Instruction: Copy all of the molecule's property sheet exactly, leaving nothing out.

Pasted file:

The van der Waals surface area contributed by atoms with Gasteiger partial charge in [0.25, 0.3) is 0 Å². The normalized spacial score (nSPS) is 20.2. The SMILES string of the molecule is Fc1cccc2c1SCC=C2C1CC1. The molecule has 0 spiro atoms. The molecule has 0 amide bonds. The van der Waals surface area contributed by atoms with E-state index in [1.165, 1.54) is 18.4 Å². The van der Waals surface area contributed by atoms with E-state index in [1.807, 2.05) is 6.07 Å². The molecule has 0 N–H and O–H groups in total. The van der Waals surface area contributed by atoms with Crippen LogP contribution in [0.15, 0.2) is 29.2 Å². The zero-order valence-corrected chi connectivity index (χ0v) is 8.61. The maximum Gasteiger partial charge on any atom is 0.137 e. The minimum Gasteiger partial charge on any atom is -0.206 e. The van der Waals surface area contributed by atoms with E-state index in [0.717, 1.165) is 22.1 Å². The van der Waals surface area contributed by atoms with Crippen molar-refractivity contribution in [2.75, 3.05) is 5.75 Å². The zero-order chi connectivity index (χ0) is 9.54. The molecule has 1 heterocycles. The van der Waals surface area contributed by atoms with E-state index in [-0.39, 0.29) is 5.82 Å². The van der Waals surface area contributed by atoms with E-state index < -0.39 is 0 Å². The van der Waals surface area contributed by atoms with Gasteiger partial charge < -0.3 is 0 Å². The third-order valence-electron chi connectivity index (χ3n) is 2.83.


The van der Waals surface area contributed by atoms with Gasteiger partial charge in [0.25, 0.3) is 0 Å². The normalized spacial score (nSPS) is 20.2. The SMILES string of the molecule is Fc1cccc2c1SCC=C2C1CC1. The molecule has 0 spiro atoms. The molecule has 0 amide bonds. The van der Waals surface area contributed by atoms with E-state index in [1.165, 1.54) is 18.4 Å². The van der Waals surface area contributed by atoms with E-state index in [1.807, 2.05) is 6.07 Å². The molecule has 0 N–H and O–H groups in total. The van der Waals surface area contributed by atoms with Crippen LogP contribution in [0.15, 0.2) is 29.2 Å². The zero-order valence-corrected chi connectivity index (χ0v) is 8.61. The maximum Gasteiger partial charge on any atom is 0.137 e. The minimum Gasteiger partial charge on any atom is -0.206 e. The van der Waals surface area contributed by atoms with E-state index in [0.717, 1.165) is 22.1 Å². The van der Waals surface area contributed by atoms with Crippen molar-refractivity contribution in [2.75, 3.05) is 5.75 Å². The zero-order chi connectivity index (χ0) is 9.54. The molecule has 1 heterocycles. The van der Waals surface area contributed by atoms with E-state index in [-0.39, 0.29) is 5.82 Å². The van der Waals surface area contributed by atoms with E-state index < -0.39 is 0 Å². The van der Waals surface area contributed by atoms with Gasteiger partial charge < -0.3 is 0 Å². The third-order valence-electron chi connectivity index (χ3n) is 2.83.